Is Manipulation An Overall Benefit?

Essay by PaperNerd ContributorCollege, Undergraduate November 2001

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Is Manipulation an Overall Benefit? Six Degrees of Separation, a movie directed by Fred Schepisi, is full of aspects that can be analyzed in many different ways. Many critics focus on the title of the movie, Six Degrees of Separation , how everyone in the world is linked to everyone else in the world by at least six other people. I, too, focused on the strange interaction among people all over the world, but then my focus was turned to a whole different direction. I, opposed to some critics, believe that the movie is based on many different types of manipulation, not about how people of the world are linked to one another. After watching this movie I realize that some people not only like to be taken advantage of, but they use it to their advantage.

Marjorie Baumgartner, a writer for the Austin Chronicle, believes that this film "Is a story of how a chance encounter reverberates in the normally unflappable lives of the liberal-upper class society art brokers Qusia and Flan (Sutherlind) Kittredge" (2).

Deseret movie critic Chris Hicks believes that without the right characters this movie would be very simple (4). Rita Kempley, a Washington Post Staff Writer, thinks of this movie as being veracious and in turn is based on the peoples words and not of their actions (2). From these critics I gathered that they thought of this movie as just a flick, not as a movie with a deep plot and sickening twists of trickery. The critics mainly portrayed this movie as a film with a shallow point and not a movie full of manipulation used by, and on, every character in the film.

Quisa Kittredge, played by Stockard Channing, uses the fact that she has been manipulated and taken advantage of to her benefit. Their were many scenes in the movie where the Kittredge couple were at the center of the "in" group telling their story. They explain how they were nice enough to take Paul, a young black man that claims he has been stabbed, into their home. They told them how they gave him money, shelter, and their trust and then he completely tricked them. Because of this man they were given sympathy and became the center of the social circle.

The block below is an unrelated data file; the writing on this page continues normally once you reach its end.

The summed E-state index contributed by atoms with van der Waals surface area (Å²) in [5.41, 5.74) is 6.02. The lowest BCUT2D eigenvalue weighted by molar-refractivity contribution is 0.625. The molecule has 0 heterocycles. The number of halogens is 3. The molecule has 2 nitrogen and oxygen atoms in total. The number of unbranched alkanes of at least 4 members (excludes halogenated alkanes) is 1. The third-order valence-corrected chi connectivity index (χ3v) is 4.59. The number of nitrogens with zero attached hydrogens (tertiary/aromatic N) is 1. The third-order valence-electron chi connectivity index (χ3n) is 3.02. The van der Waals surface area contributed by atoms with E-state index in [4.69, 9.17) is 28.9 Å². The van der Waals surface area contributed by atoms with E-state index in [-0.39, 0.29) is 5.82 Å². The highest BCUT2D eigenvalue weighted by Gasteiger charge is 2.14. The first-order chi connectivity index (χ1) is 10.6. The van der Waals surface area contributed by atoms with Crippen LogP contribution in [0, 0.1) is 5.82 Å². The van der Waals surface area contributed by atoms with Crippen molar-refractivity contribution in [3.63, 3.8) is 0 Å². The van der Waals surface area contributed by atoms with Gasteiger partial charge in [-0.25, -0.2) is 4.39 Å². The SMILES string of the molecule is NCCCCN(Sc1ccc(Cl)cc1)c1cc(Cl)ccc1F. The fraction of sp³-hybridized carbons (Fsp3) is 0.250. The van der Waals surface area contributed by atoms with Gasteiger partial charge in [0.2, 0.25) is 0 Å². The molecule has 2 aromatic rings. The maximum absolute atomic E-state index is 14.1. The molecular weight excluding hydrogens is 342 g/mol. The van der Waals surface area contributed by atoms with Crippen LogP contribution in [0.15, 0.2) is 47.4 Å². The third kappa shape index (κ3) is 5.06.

Lisa Paddock, a very well known movie critic, believes that Paul showed Quisa more of reality than her own children (332). I believe that Paul taught the Kittredges a lot about life and a lot about themselves. Even though the Kittredges are very well off in their community they still have a lot to learn about people of different statuses. That is why Quisa gained so much from Paul. She not only used him to make herself seem vulnerable and sympathetic but he also showed her that she actually was vulnerable and sympathetic. Quisa and Flan were already pretty involved with tricking someone for money. The way they did to sell art and become rich. This time she was on the other side of manipulation and instead of feeling gullible she made it seem as if she was lucky.

After watching this movie I can conclude that people can be used in many different ways and the victims and the manipulator are both getting something out of it. Even though the Kittredges got tricked and betrayed it all worked out in the end. My overall interpretation is that they managed to turn their already high class status to a whole different level. They became the heroes with a great story to tell. So in the end, after being betrayed, they did not lose, they gained.



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